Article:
The full consequences of the climate crises remains one of speculation although many authorities have sufficient data to make educated informed guesses.
ActionAid International and Climate Action Network South Asia said in a report that he growing impacts of climate change have already pushed more than 18 million people to migrate within South Asian countries, but that could more than triple in three decades if global warming continues on its current path, researchers warned on Friday.
63 million people could be forced from their homes by 2050 in the region as rising seas and rivers swallow villages, and drought-hit land no longer supports crops. Many will head from rural areas to towns and cities in their own countries, in search of work, he said. There they often end up living in slum areas exposed to flooding and with very limited access to social services, doing precarious jobs in the informal economy such as rickshaw-pulling, construction labouring or sweat-shops. The projection does not include those who will be forced to flee sudden disasters such as floods and cyclones and so is likely an under-estimate. It builds on research published in 2018 by the World Bank, which said unchecked climate change could cause more than 140 million people to move within their countries' borders by 2050 in sub-Saharan Africa, South Asia and Latin America. The new report, which used an updated version of the same methodology, raises the original 2050 projection for South Asian migration by about half, adding in new data on sea level rise, as well as the effects of ecosystem losses and droughts.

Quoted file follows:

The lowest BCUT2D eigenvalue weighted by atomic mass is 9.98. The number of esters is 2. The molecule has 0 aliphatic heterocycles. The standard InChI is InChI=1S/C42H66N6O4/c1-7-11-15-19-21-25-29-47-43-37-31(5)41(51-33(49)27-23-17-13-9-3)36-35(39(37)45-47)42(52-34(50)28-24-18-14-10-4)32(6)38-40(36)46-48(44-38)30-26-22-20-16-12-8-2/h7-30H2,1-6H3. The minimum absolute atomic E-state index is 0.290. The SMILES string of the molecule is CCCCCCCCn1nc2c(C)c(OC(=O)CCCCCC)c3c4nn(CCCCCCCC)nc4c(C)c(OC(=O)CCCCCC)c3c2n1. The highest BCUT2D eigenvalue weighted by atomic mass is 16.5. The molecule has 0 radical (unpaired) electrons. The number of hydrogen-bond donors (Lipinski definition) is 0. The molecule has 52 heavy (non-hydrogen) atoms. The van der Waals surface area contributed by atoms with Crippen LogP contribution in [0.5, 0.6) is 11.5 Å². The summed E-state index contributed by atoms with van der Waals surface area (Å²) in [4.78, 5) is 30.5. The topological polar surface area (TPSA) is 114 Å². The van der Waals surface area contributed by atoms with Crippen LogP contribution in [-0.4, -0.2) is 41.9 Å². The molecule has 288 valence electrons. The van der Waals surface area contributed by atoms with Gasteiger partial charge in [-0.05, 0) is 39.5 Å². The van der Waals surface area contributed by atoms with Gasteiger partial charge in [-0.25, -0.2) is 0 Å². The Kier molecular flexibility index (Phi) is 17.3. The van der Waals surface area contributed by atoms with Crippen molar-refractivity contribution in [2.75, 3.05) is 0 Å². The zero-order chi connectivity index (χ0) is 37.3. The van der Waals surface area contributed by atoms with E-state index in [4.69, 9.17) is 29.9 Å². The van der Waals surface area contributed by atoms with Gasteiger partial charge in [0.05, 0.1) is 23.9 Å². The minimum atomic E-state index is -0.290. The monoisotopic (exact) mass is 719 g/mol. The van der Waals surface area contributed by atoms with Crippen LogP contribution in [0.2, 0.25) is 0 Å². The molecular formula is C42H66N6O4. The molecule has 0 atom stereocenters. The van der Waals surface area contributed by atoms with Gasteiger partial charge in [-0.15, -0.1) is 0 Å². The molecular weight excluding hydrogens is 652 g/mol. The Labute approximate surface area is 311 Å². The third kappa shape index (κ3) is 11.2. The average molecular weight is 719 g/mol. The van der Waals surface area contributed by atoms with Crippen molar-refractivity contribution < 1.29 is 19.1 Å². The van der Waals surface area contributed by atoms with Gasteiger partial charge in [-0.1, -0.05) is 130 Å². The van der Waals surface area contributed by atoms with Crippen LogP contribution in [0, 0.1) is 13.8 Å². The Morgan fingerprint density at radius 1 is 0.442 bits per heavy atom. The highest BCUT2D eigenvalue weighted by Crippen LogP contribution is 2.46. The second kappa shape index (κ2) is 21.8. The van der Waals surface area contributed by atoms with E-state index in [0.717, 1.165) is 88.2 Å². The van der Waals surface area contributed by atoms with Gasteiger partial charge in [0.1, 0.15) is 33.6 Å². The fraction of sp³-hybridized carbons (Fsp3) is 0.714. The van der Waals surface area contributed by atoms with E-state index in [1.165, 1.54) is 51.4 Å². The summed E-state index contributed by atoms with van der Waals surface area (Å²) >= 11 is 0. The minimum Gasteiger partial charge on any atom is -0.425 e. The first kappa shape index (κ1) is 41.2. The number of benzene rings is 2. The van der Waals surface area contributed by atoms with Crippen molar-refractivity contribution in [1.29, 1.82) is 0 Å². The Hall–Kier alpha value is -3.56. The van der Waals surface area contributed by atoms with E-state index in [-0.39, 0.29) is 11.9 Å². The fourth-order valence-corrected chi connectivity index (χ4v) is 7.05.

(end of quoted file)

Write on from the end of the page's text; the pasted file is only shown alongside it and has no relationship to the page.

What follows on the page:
Harjeet Singh, global climate lead at ActionAid said the situation could become "catastrophic".
"Policy makers in the Global North and the Global South are not yet waking up to this reality," Singh told the Thomson Reuters Foundation. "They are not realising the scale of the problem, and how we are going to deal with it."
The new figures show the largest number of people are expected to migrate by 2050 in India, at more than 45 million. But the country with the sharpest projected rise in migration is Bangladesh, with a seven-fold increase from today.
People are already been hit by worsening climate pressures.